Ross is gay man living with a disability based in Glasgow. He is queer poet, film maker, activist, access coordinator and film curator.
He has worked with a number of organisations including SQIFF (Scottish Queer International Film Festival). As part of his working SQIFF he held a number of roles such as media assistance as well as a film curator, where he created a strand of films looking at sexuality and disability. Since then, he has been working as an access consultant for the group to make sure LGBT+ spaces are truly available to all.
What were your experiences like growing up?
Being disabled since birth has given me a greater awareness of how wider society treats people living with a disability. I was brought up very ‘mainstream’ as I attended a mainstream primary and secondary school which was a mixed bag as I got some support but it wasn’t always consistent. I had a very supportive family life and I guess you could say very protected upbringing. I think is because I was the only one of my siblings with a disability and there were far more barriers I had to face as well as fewer opportunities. There seems to be more awareness and want to understand the needs of disabled people today, far more than when I was growing up. In school, I was told what I can and can’t do rather than the staff asking me what I felt capable of, and this has really stuck with me throughout my life. I was actually told by staff who were supporting me that I wouldn’t get very good exam results, and I ended up getting really good results.
When I realised I was gay during my secondary school years I was always dealing with a range of surgeries and health concerns. Therefore, I kind of put coming out on the back burner, but I also need that time to understand my sexuality on my own terms. My coming out story is a bit of a roller coaster, similar to other LGBT+ people. I originally came out as bisexual, as it felt safer even though I knew that I was gay. I regret doing this because now I understand sexuality better, I know that some people are just bisexual and it's as legitimate sexuality as any other.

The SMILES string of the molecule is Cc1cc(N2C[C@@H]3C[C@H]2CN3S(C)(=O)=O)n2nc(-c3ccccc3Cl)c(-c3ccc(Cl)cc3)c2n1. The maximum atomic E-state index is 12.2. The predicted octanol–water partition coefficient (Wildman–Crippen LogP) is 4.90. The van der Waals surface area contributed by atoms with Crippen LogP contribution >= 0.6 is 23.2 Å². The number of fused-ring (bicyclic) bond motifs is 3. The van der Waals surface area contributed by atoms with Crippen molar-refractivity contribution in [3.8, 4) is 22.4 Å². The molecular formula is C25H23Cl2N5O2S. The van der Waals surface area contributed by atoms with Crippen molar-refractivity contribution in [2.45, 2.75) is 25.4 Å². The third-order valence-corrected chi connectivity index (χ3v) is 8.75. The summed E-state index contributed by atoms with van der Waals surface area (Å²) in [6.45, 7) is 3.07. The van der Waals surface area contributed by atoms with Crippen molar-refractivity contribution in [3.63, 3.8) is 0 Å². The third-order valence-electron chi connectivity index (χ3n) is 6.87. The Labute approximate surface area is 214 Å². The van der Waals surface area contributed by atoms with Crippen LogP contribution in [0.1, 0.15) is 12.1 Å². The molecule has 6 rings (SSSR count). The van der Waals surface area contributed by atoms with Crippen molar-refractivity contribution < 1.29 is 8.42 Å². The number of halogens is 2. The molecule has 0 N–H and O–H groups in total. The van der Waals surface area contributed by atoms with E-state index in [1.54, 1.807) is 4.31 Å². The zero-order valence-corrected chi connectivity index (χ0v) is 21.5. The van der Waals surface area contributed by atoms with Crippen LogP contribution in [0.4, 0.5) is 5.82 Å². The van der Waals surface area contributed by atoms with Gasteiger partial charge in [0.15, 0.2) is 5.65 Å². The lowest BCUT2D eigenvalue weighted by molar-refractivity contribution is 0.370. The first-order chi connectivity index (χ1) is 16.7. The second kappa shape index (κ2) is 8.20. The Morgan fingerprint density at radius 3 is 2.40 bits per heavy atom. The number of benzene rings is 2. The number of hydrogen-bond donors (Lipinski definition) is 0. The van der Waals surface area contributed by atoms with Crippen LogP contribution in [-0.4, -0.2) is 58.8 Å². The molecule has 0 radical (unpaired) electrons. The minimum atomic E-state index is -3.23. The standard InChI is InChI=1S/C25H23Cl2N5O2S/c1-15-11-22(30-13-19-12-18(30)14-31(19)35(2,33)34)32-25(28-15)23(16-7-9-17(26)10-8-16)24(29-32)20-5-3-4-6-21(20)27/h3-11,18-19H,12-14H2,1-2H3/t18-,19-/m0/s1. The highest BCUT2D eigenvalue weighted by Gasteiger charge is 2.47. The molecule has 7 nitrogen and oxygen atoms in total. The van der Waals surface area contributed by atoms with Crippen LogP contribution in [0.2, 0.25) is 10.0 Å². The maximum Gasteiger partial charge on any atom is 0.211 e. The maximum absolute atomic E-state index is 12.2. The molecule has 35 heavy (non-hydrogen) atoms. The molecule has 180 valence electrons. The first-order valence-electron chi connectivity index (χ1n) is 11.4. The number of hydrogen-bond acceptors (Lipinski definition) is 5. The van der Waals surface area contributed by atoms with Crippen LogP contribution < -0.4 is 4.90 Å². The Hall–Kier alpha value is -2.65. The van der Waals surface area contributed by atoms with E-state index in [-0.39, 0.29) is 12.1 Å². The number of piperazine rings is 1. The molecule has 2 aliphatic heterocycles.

What’s it like being an out gay man in Scotland?
I’ve been out as a gay man for five years and I can say that living in Scotland, I feel very liberated and free to be open about who I am. Scotland now feels more progressive than other areas, but there is still a long way to go. LGBT+ community can feel at times too focused on vanity, being someone living with a physical disability I have felt that I don’t fit in. When I talk about my sexuality, I’m very proud to be a gay man and what that has meant over the years: community, standing up for who you are, and supporting one another. However, apps don’t feel the same, again vanity and being obsessed with your appearance are their main currency, and that can have a profoundly negative impact on your mental and physical health. I have always had a troubled relationship with apps, as I was worried, thinking do I come out about living with a disability? I thought people would judge me for being disabled. Being open about your sexuality means you may have to fight some battles and I’ve felt that as well about being disabled. I’m very proud to be an openly gay and disabled, as both have taught me how to challenge outdated ideas and battle to have my story told. I always felt that I had a story or a voice that I wanted to share, I feel this is why recently I’ve started to do a lot of poetry about living with a disability, mental health, and sexuality. I’m also happy to say that I’ve recently been published, which was a very validating experience for me and it thanks to all the people who came before us that I can feel free able to share my experiences.